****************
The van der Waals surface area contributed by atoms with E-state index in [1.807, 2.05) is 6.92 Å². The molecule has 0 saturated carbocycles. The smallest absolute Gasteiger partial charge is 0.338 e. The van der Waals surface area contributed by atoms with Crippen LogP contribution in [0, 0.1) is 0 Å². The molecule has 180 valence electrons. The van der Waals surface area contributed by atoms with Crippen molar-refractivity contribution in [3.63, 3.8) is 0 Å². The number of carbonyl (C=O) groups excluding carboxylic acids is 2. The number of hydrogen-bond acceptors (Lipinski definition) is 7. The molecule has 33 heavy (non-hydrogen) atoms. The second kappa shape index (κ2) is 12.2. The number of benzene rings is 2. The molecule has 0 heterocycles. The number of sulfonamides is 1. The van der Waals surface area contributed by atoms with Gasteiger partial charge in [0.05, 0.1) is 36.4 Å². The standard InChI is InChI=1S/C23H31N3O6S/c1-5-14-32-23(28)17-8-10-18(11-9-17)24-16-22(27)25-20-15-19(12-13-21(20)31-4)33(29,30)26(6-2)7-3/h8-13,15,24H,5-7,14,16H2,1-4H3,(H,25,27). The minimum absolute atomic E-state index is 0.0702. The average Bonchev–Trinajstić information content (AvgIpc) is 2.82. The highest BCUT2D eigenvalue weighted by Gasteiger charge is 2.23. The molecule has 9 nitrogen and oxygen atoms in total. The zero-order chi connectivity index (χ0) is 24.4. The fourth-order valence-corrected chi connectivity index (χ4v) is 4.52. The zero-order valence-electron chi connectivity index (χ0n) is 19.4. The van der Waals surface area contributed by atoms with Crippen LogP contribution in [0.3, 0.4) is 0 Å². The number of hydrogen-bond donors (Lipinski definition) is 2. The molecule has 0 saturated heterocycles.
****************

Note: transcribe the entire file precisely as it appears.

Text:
The van der Waals surface area contributed by atoms with E-state index in [1.807, 2.05) is 6.92 Å². The molecule has 0 saturated carbocycles. The smallest absolute Gasteiger partial charge is 0.338 e. The van der Waals surface area contributed by atoms with Crippen LogP contribution in [0, 0.1) is 0 Å². The molecule has 180 valence electrons. The van der Waals surface area contributed by atoms with Crippen molar-refractivity contribution in [3.63, 3.8) is 0 Å². The number of carbonyl (C=O) groups excluding carboxylic acids is 2. The number of hydrogen-bond acceptors (Lipinski definition) is 7. The molecule has 33 heavy (non-hydrogen) atoms. The second kappa shape index (κ2) is 12.2. The number of benzene rings is 2. The molecule has 0 heterocycles. The number of sulfonamides is 1. The van der Waals surface area contributed by atoms with Gasteiger partial charge in [0.05, 0.1) is 36.4 Å². The standard InChI is InChI=1S/C23H31N3O6S/c1-5-14-32-23(28)17-8-10-18(11-9-17)24-16-22(27)25-20-15-19(12-13-21(20)31-4)33(29,30)26(6-2)7-3/h8-13,15,24H,5-7,14,16H2,1-4H3,(H,25,27). The minimum absolute atomic E-state index is 0.0702. The average Bonchev–Trinajstić information content (AvgIpc) is 2.82. The highest BCUT2D eigenvalue weighted by Gasteiger charge is 2.23. The molecule has 9 nitrogen and oxygen atoms in total. The zero-order chi connectivity index (χ0) is 24.4. The fourth-order valence-corrected chi connectivity index (χ4v) is 4.52. The zero-order valence-electron chi connectivity index (χ0n) is 19.4. The van der Waals surface area contributed by atoms with Crippen LogP contribution in [0.3, 0.4) is 0 Å². The number of hydrogen-bond donors (Lipinski definition) is 2. The molecule has 0 saturated heterocycles.